The Latest: Edwards threatens veto if House budget passes
BATON ROUGE, La. (AP) — The Latest on Louisiana’s legislative tax debate (all times local):
Gov. John Bel Edwards is threatening to veto Louisiana’s state operating budget bill if it looks like the version crafted by House Republicans.
The Democratic governor Thursday repeated his description of the House-backed spending plan as a “non-starter.” But he went further, saying he would reject the document entirely if it arrived in the form it passed the majority-GOP House.
Edwards doesn’t expect the Senate’s version to look like the House-proposed plan. Senate Finance Chairman Eric LaFleur says senators have been told the governor would veto a budget that looks like the House version.
The House proposal would leave $206 million on the table, to hedge against its expectations income forecasts are too rosy. Edwards says that would force unnecessary, harmful cuts on health services, prisons and other programs.
Louisiana’s legislative leaders and Gov. John Bel Edwards agree: A special session on taxes will be needed to address a more than $1 billion budget gap expected to hit in mid-2018.
Republican lawmakers in the House have stymied nearly every bill proposed to raise revenue to offset the loss of temporary sales taxes that expire on June 30, 2018. Most tax bills must start in the House.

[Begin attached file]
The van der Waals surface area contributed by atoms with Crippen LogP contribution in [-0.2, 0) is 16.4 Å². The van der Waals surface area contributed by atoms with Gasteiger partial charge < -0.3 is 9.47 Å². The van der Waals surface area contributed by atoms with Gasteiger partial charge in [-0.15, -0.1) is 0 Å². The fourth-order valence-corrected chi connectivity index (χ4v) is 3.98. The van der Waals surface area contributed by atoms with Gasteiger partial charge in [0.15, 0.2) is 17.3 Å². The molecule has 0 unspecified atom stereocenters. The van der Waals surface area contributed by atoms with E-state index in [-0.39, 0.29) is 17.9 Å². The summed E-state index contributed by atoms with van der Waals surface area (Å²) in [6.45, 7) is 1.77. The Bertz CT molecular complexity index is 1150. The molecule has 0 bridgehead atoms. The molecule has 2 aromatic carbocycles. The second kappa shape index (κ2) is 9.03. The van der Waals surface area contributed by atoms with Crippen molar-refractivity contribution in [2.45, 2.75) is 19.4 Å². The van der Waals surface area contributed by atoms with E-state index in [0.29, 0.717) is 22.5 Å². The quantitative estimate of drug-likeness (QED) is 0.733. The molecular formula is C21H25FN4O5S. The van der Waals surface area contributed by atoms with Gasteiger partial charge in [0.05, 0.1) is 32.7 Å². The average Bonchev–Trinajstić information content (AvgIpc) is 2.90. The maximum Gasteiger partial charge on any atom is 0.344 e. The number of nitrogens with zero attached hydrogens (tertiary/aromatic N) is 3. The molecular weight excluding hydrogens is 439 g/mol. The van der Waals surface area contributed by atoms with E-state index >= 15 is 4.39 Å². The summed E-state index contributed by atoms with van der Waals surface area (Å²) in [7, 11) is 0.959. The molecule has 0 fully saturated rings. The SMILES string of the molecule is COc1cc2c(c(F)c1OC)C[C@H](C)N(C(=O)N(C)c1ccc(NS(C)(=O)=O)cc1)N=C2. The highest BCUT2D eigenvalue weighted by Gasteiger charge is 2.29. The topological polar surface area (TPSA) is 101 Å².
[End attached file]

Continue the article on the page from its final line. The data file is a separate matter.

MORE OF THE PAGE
Edwards, Senate President John Alario and House Speaker Taylor Barras say they don’t expect tax hikes to pass that will close the shortfall. They say a special session is inevitable over the next year to deal with the problem.
Alario and Edwards say they’re disappointed a special session will be needed. Barras says House members are responding to anti-tax sentiment in their districts.
The leader of the Louisiana House says he doesn’t expect lawmakers to pass tax hikes this session to fill a looming, mid-2018 budget gap. Instead, Republican House Speaker Taylor Barras believes a special legislative session is inevitable to address the shortfall.
A more than $1 billion budget hole is projected when temporary sales taxes passed by the Legislature expire on June 30, 2018. Democratic Gov. John Bel Edwards wants lawmakers to pass tax measures to close the gap.
But Barras says tax hikes face heavy resistance from the public, which is why he says many House Republicans have been reticent to consider them this session.
The current legislative session that must end June 8 is the last regular session in which taxes can be considered before the 2018 revenue drop-off.